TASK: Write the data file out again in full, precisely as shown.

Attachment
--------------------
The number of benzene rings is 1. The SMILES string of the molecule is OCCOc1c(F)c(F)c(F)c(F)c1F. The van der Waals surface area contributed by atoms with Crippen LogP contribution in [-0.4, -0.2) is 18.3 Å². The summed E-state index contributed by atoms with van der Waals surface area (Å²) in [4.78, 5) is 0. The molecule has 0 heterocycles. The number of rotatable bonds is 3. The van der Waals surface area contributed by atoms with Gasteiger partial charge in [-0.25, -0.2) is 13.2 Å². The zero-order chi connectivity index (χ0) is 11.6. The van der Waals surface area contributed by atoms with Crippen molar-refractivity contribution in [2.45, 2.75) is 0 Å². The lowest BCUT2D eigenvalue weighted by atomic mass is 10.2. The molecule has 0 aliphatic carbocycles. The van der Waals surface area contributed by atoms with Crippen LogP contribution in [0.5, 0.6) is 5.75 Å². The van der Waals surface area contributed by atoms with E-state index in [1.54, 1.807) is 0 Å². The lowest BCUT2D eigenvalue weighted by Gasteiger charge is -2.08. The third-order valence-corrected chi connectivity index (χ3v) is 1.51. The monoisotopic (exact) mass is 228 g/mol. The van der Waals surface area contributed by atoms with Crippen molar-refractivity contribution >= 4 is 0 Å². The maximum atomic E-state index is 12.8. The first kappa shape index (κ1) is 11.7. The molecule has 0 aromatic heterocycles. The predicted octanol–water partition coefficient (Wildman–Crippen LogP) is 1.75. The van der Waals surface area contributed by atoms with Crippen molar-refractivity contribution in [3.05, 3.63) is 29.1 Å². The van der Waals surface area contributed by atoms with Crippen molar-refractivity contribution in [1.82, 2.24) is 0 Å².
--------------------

The number of benzene rings is 1. The SMILES string of the molecule is OCCOc1c(F)c(F)c(F)c(F)c1F. The van der Waals surface area contributed by atoms with Crippen LogP contribution in [-0.4, -0.2) is 18.3 Å². The summed E-state index contributed by atoms with van der Waals surface area (Å²) in [4.78, 5) is 0. The molecule has 0 heterocycles. The number of rotatable bonds is 3. The van der Waals surface area contributed by atoms with Gasteiger partial charge in [-0.25, -0.2) is 13.2 Å². The zero-order chi connectivity index (χ0) is 11.6. The van der Waals surface area contributed by atoms with Crippen molar-refractivity contribution in [2.45, 2.75) is 0 Å². The lowest BCUT2D eigenvalue weighted by atomic mass is 10.2. The molecule has 0 aliphatic carbocycles. The van der Waals surface area contributed by atoms with Crippen LogP contribution in [0.5, 0.6) is 5.75 Å². The van der Waals surface area contributed by atoms with E-state index in [1.54, 1.807) is 0 Å². The lowest BCUT2D eigenvalue weighted by Gasteiger charge is -2.08. The third-order valence-corrected chi connectivity index (χ3v) is 1.51. The monoisotopic (exact) mass is 228 g/mol. The van der Waals surface area contributed by atoms with Crippen molar-refractivity contribution >= 4 is 0 Å². The maximum atomic E-state index is 12.8. The first kappa shape index (κ1) is 11.7. The molecule has 0 aromatic heterocycles. The predicted octanol–water partition coefficient (Wildman–Crippen LogP) is 1.75. The van der Waals surface area contributed by atoms with Crippen molar-refractivity contribution in [3.05, 3.63) is 29.1 Å². The van der Waals surface area contributed by atoms with Crippen molar-refractivity contribution in [1.82, 2.24) is 0 Å².